Do we have the numbers to matter? I tend to doubt it. Boycotts are notoriously ineffective. You have to represent a significant portion of an establishment’s business for a Boycott to even be noticed, and if it’s not noticed, it’s not going to work.

    Or a letter to the editor stating why we wouldn’t give business to a place that doesn’t support our rights.

    Perfectly acceptable to do, but again, will it achieve the end? Ultimately what a business cares about is losing money. But they also care about bad publicity, because it usually leads to the former. I wouldn’t pooh pooh this tactic. It’s worth trying.

    As others have said, I want people who haven’t made up their mind to know, not just think, but to know there is a clear and distinct difference between pro-rights and anti-rights group. For me, that distinct difference is the ethical nature of our behavior.

    it may have been unethical for HCI and the other gun control groups to confuse the American Public about all manner of things such as plastic guns, “cop killer” bullets, “assault weapons,” and what have you. But in the 90s, they were surely nursing their conscious through legislative victory after legislative victory in state after state.

    If you believe in the Bill of Rights, and truly believe in preserving them, you’ll resort to unethical means to preserve it if there’s no other means at your disposal. As I said, I am not interested in feeling good about myself, or patting myself on the back for my upstandingness, I’m interested in preserving the Second Amendment and the shooting culture for future generations. If I have to play dirty to do that, I will. I won’t unless I have to, but I will if there is no other alternative.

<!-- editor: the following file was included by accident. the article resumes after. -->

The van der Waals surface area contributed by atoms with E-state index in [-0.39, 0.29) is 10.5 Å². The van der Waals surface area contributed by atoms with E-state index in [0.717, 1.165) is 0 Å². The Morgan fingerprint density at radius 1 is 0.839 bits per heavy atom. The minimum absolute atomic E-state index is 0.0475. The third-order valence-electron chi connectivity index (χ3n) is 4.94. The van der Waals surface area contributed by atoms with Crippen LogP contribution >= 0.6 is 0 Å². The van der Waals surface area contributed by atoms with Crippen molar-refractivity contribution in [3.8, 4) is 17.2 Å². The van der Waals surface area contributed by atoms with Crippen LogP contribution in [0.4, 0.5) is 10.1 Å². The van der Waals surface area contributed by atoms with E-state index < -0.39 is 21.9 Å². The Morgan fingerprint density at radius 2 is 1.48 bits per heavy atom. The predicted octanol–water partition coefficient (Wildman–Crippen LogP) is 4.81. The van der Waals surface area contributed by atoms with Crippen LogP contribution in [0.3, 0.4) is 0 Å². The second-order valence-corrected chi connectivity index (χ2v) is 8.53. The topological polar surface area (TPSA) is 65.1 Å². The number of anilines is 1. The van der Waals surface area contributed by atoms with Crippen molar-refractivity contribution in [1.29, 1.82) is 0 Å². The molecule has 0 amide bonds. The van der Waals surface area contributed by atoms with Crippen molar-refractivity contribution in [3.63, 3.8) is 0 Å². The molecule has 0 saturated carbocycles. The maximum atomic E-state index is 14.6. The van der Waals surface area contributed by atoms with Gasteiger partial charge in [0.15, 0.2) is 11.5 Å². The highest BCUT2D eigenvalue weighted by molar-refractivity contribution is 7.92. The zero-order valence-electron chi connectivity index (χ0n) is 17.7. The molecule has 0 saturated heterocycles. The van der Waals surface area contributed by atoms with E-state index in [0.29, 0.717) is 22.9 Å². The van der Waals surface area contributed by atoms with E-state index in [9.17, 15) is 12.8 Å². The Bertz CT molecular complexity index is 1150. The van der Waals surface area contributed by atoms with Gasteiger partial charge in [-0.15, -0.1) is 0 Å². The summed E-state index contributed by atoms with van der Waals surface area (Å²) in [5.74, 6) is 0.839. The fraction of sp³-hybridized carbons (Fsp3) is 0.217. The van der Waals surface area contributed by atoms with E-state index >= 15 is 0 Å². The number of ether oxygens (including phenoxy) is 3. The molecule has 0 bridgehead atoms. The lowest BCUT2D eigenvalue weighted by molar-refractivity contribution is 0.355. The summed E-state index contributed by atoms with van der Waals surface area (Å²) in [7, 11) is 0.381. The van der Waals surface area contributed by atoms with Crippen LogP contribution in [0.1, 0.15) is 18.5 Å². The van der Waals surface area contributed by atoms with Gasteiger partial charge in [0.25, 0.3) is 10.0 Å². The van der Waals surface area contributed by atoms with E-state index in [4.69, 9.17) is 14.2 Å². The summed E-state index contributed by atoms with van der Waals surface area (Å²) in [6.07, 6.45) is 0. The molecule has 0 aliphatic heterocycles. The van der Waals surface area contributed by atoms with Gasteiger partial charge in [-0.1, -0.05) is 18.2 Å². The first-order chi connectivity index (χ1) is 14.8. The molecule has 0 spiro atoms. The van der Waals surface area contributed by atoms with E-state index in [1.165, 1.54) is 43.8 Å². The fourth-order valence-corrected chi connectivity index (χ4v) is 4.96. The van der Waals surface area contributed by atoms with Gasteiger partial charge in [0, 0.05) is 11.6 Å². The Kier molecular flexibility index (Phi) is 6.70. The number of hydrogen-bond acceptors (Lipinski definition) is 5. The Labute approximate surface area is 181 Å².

8. Bob S. says:

    If you believe in the Bill of Rights, and truly believe in preserving them, you’ll resort to unethical means to preserve it if there’s no other means at your disposal.

    And nothing you’ve said has convinced me that there are not other means available other then lying or distortion.

    Nor am I sure that an approach that resorts to deception would ensure that our rights are protected.

    Look at the backlash anti-gun advocates are suffering now as their lies are exposed. People are learning that semi-automatic rifles aren’t “assault weapons”, aren’t scary “spray and pray”, aren’t being used in many crimes. Risking that sort of backlash could result in greater restrictions, not fewer.

  9. Sebastian says:

    There’s a difference, I think, between misrepresenting facts, which are easily discoverable if people are willing to actually look at them, and trying a different line of argument, even one you don’t fully believe in, to try to convince someone to see something a different way.

    Misrepresenting facts is one of those things that will catch up with you eventually. In the example I outlined, I’m not asking anyone to misrepresent facts. Whether or not an establishment posts because they’ve had a problem with that kind of thing is a reasonable perception. The integrity issue is purely a personal one, as to whether you’re comfortable using a line of argument you don’t really believe in.